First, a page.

Ring-Necked Duck, ( Aythya Collaris)

Ring-necked duck

Identifying Them:

These ducks are easily identified by the white ring and black tip around their beak. Ring-Necked Ducks are also recognized by their slightly lighter in color, ring around their neck (hence the name “Ring-Necked Duck”)  that isn’t always visible when they are swimming. The birds are medium-sized with a length of about 15-18 inches. Unlike most raptors, male Ring-Necked Ducks are a little larger than the females.

Habitat:

Ring-Necked Ducks live mostly in the Southern and Southwestern part of North America. They breed in freshwater ponds, bogs and streams around lots of the western forests. These ducks nest in small, wooded ponds, usually in the midst of forests.

Behavior:

The duck feed by diving into water but they usually hang out in more shallow bodies of water which are harder to dive in. Ring-Necked Ducks are very agile and, unlike many diving ducks, they can fly directly from the water without a running start.

Nesting and Nestlings:

Ring-necked Ducks pick nest on mound of dirt nearby water or on floating vegetation. Females alone build the nest which is a shallow cup of down and plants. Small ramps are made to help the young out of the nest.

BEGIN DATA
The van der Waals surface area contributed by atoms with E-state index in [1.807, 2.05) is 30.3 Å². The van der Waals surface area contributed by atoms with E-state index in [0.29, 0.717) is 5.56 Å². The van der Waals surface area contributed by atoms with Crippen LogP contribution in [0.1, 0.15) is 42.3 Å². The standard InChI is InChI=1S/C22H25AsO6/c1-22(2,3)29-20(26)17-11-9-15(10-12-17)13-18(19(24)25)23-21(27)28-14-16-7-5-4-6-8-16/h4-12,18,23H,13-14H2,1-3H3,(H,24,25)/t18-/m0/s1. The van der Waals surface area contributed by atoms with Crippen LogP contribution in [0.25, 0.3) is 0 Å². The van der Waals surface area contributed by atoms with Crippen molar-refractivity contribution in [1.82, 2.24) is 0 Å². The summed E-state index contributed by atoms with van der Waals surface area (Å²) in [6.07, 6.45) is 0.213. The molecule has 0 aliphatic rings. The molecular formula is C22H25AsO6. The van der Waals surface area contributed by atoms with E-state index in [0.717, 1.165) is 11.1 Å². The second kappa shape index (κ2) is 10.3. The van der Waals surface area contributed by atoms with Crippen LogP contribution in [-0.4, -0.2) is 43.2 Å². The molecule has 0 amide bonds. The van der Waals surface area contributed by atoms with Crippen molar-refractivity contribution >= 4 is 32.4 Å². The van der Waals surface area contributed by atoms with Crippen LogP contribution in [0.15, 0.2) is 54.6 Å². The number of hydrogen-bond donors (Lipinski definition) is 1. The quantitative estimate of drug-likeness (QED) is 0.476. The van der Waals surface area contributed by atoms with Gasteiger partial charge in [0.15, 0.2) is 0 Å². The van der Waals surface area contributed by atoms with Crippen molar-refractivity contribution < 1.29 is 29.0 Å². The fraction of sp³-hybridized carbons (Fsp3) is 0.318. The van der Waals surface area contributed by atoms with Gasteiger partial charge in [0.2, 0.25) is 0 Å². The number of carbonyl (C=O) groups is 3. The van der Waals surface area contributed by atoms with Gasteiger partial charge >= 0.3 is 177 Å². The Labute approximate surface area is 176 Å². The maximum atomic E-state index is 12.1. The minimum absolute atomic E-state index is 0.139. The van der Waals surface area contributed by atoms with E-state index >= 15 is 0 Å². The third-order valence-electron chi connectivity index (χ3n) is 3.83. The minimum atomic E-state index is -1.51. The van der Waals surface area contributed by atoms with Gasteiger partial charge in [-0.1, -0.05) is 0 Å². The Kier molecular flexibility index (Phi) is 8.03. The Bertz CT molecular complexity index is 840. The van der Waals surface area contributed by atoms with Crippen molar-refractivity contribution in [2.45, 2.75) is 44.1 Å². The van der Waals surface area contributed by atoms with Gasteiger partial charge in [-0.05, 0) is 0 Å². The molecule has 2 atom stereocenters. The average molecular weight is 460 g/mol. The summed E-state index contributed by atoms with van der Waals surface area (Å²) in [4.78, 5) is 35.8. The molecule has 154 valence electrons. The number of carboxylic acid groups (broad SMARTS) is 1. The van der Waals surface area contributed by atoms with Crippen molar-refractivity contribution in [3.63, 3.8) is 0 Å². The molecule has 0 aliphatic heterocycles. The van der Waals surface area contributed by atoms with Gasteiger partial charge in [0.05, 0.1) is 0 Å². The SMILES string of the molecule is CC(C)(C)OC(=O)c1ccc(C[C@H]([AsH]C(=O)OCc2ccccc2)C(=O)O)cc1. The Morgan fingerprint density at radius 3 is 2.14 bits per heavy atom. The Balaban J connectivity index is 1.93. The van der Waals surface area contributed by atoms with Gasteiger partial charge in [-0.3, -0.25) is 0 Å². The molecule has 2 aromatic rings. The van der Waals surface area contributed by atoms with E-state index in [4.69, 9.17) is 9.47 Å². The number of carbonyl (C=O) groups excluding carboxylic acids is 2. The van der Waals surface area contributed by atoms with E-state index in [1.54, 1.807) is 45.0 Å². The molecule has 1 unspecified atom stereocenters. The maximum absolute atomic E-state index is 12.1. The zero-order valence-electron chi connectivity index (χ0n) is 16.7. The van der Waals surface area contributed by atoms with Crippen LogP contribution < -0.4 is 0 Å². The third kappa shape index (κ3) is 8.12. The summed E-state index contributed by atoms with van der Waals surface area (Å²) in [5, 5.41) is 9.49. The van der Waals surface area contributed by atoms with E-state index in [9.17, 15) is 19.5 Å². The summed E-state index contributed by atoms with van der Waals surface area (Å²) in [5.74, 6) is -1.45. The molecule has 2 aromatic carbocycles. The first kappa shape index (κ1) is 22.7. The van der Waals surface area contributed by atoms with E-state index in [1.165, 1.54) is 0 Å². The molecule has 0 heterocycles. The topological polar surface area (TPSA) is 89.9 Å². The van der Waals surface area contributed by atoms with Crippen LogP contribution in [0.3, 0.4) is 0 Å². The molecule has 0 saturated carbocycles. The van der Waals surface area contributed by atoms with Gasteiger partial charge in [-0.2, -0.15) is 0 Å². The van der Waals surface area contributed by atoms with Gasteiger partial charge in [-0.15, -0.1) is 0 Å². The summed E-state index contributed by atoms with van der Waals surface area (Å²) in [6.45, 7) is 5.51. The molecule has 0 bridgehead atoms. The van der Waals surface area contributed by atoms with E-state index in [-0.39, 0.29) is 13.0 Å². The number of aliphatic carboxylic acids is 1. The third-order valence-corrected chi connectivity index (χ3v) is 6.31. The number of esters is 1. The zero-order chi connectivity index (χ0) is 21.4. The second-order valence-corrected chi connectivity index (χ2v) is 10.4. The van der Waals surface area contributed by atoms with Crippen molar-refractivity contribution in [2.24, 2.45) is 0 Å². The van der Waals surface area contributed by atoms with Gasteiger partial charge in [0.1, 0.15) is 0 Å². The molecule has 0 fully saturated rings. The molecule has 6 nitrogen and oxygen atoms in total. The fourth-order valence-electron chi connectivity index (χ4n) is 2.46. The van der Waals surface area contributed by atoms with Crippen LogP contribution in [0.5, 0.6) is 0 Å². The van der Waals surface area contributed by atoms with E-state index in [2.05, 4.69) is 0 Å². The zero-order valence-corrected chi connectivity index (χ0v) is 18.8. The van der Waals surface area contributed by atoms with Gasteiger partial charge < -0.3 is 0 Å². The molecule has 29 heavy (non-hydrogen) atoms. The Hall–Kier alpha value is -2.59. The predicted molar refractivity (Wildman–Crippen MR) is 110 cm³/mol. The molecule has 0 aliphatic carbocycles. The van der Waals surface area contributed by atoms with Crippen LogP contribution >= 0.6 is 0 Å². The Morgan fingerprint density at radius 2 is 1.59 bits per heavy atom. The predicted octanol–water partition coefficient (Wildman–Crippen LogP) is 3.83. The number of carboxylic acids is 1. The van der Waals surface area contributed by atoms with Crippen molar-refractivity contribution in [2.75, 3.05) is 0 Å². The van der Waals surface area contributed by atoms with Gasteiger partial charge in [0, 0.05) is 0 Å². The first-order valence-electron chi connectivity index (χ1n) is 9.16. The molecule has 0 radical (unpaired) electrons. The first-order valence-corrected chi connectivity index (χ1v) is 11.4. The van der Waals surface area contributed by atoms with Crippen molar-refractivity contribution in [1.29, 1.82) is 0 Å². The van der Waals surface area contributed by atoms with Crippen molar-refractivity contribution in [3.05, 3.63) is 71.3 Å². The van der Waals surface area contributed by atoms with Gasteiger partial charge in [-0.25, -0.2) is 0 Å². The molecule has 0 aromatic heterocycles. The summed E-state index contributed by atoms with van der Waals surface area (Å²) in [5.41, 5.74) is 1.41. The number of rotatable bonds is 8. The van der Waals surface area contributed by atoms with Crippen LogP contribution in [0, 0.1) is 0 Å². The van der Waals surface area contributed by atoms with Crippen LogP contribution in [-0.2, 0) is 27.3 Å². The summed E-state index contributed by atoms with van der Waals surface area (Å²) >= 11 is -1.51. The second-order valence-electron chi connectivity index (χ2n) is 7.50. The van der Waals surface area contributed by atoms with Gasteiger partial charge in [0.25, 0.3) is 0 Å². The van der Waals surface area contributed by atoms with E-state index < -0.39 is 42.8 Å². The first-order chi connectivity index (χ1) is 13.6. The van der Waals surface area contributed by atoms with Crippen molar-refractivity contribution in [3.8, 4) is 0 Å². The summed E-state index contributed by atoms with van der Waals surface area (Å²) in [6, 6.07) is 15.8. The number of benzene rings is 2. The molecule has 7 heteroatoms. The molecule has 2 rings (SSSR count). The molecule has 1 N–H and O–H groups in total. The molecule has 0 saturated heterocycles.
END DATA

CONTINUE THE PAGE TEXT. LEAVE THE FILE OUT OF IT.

The nest is still being build even once the eggs are laid, (which are usually about 8-10). The eggs are white, sometimes with a couple small brown splotches. The eggs are incubated for usually a little less than a month (25-29 days). Only about a day after hatching, the young are taken out to the water to try to have their first swim.

Diet:

These ducks, like most ducks eat aquatic plants and invertebrates. They eat a variety of uncommon plants like roots, tubers of pondweed, hydrilla, wild celery, water lilies, coontail, millet, and sedges.

Conservation status:

Though they are a bit uncommon, they are under the Least Concern category which means that they aren’t threatened, in fact, their population has increased lately.

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About faithelise

I love learning about species of birds and want to be an Ornathologist. Writing about birds is my passion and I love every part of it!
This entry was posted in Bird Watching, nonfiction, Shorebirds and Coastal Birds, Uncommon birds, Waders, waterbirds. Bookmark the permalink.

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